Perception on Community Volunteerism among Students of a Selected Higher Education Institution in Cavite, Philippines
Community extension service is one of the functions of the Philippine education system that can never be ignored if an educational institution purports to create a lasting impact to its society. Through this service, corporate social responsibility of an academic institution finds a relevant avenue for the fruition of its goals and objectives. Volunteerism becomes the driving force of every institution in this aspect. Consequently, this research study aimed to determine the difference in the perception about community volunteerism among Dominican students on themes: Noble Act, Sacrifice, Selfless, Service and Joy. This study utilized the descriptive-comparative design and employed the Chi-Square to determine statistical differences of their perceptions across different disciplines. There were 600 students from selected schools of the HEI who participated in this study and were gathered through stratified-random sampling. The researcher used a 27- item self-made questionnaire (α=.912) using a 4-point Likert scale. Results show that the five major themes of volunteerism are highly perceived by the students. As a result, different colleges and disciplines have different perceptions regarding volunteerism but these differences are not statistically significant (χ2=12.00, p=0.21). The School of Arts, Sciences and Education (x=3.60), School of Business and Computer Studies (x=3.54), and School of International Hospitality and Tourism Management (x=3.66) consider volunteerism as joy. On the other hand, the School of Health Science Professions perceives it as a noble act (x=3.49). Thus, college students’ perception of community extension service and volunteerism does not vary across disciplines and programs may they be in business, health sciences, arts, information technology, hospitality and services. They all perceive volunteerism as a noble act, sacrifice, selfless, service, and joy.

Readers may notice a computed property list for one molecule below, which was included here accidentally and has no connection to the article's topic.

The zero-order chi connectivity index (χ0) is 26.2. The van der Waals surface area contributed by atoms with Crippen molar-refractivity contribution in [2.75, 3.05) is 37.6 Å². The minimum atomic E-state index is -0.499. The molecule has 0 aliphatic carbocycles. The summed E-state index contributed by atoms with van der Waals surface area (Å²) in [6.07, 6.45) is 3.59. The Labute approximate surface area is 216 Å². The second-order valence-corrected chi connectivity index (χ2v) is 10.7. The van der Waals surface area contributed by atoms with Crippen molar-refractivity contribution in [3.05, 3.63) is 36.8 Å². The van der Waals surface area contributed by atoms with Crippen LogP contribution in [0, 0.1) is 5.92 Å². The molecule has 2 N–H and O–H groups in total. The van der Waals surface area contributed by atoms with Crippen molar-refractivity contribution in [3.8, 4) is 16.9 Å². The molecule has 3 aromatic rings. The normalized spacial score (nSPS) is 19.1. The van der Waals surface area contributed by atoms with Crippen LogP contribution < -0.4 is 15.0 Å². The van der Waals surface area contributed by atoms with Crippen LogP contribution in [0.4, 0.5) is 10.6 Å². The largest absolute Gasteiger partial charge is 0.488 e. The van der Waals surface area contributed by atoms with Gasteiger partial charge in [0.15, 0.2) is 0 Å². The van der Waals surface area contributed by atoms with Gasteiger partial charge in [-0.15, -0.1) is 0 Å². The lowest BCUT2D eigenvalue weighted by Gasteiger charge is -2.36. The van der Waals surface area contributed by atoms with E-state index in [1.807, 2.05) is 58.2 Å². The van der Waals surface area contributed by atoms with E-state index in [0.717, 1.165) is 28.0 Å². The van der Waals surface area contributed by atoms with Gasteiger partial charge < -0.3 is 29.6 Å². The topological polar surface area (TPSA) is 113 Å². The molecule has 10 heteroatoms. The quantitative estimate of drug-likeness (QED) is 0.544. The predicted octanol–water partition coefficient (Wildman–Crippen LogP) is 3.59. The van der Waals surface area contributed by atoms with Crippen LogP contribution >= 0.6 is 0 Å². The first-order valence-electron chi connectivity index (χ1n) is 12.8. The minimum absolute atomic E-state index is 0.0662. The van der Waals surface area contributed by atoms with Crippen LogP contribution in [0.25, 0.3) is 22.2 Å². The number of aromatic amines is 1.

Keywords- Community extension service, volunteerism, perception, community